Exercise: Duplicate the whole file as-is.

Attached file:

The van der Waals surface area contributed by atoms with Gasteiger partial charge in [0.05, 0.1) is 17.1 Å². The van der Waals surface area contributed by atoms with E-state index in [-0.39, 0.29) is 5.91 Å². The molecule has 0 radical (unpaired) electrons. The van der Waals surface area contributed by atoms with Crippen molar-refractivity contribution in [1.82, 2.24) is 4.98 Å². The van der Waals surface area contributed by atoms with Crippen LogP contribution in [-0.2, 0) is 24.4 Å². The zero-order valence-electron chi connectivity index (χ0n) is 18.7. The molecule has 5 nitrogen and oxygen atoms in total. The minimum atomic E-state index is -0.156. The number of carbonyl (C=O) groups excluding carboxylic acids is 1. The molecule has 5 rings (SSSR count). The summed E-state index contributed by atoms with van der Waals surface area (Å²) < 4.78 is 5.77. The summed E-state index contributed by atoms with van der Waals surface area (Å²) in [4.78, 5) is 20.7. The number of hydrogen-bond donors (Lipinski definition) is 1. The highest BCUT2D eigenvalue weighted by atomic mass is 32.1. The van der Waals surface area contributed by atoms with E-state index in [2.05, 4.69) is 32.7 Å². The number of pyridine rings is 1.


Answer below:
The van der Waals surface area contributed by atoms with Gasteiger partial charge in [0.05, 0.1) is 17.1 Å². The van der Waals surface area contributed by atoms with E-state index in [-0.39, 0.29) is 5.91 Å². The molecule has 0 radical (unpaired) electrons. The van der Waals surface area contributed by atoms with Crippen molar-refractivity contribution in [1.82, 2.24) is 4.98 Å². The van der Waals surface area contributed by atoms with Crippen LogP contribution in [-0.2, 0) is 24.4 Å². The zero-order valence-electron chi connectivity index (χ0n) is 18.7. The molecule has 5 nitrogen and oxygen atoms in total. The minimum atomic E-state index is -0.156. The number of carbonyl (C=O) groups excluding carboxylic acids is 1. The molecule has 5 rings (SSSR count). The summed E-state index contributed by atoms with van der Waals surface area (Å²) < 4.78 is 5.77. The summed E-state index contributed by atoms with van der Waals surface area (Å²) in [4.78, 5) is 20.7. The number of hydrogen-bond donors (Lipinski definition) is 1. The highest BCUT2D eigenvalue weighted by atomic mass is 32.1. The van der Waals surface area contributed by atoms with E-state index in [2.05, 4.69) is 32.7 Å². The number of pyridine rings is 1.